Hall frames the story as the fault of the anti-discrimination laws having impact on “ordinary people” such as Desrosiers and is an example of a “Muslim activist” (Noah) attempting to change society to suit their own agenda. Yet the story does bring out a problem in attitudes. Desrosiers was keen to take on Noah after a discussion on the telephone and seeing her CV. It was only when confronted by the sight of Noah in a hijab that she changed her mind. Hall sees this as a problem of leftist anti-discrimination laws that stultifies small business. The reality is far more complex than a simple opposition of ordinary people (us) against Muslim activists (them).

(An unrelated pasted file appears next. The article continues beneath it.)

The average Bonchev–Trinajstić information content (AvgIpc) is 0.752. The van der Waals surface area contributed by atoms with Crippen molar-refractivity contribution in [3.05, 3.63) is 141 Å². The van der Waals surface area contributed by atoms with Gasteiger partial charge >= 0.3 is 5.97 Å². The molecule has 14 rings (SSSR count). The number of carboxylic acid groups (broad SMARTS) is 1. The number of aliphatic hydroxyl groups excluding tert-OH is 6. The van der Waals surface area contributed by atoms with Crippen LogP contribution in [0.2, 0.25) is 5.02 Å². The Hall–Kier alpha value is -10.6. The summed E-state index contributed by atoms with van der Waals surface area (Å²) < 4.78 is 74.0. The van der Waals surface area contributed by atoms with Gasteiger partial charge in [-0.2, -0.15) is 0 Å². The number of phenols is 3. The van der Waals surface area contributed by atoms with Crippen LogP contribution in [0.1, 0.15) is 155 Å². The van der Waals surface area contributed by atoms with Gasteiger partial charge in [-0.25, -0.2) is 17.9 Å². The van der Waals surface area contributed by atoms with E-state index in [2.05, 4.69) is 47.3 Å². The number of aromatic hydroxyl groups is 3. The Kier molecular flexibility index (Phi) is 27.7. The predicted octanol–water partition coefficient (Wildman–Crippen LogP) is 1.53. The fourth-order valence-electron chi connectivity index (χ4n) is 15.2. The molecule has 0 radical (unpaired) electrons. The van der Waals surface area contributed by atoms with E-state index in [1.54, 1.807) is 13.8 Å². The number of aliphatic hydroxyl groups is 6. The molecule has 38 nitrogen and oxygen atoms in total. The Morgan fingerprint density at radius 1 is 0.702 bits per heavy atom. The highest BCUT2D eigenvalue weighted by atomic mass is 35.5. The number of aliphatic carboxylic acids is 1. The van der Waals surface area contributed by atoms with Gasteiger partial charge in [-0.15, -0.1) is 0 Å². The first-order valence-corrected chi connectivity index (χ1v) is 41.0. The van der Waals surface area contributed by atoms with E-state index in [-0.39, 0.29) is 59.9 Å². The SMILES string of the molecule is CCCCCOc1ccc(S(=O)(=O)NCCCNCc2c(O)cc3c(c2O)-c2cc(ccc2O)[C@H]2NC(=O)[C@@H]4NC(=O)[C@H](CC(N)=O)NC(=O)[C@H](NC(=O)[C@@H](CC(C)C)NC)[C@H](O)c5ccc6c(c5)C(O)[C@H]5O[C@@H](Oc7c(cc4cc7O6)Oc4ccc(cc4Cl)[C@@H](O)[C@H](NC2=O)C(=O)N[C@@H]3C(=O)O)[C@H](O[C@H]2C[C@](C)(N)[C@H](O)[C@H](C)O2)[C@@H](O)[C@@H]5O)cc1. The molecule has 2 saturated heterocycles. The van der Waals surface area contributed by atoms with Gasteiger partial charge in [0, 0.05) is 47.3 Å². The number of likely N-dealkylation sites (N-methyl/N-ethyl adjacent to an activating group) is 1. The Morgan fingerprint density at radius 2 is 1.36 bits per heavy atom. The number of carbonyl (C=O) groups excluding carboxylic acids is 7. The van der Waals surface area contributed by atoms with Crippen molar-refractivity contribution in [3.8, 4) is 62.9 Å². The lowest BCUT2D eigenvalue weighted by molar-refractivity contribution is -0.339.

Retired academic John Ray covers similar ground in his “Political Correctness Watch” blog whose subtitle “The creeping dictatorship of the Left” announces clearly its policing intentions. Ray rails daily against anti-discrimination laws, feminism, “do-gooders”, “liberals”, multi-culturalism, moral relativism, postmodernism and “mindless tolerance”. Ray is remorseless in his quest to point out idiocies that occur from time to time in bureaucratic entities, but seems fancifully convinced that every act of official stupidity is part of some giant global left-wing conspiracy.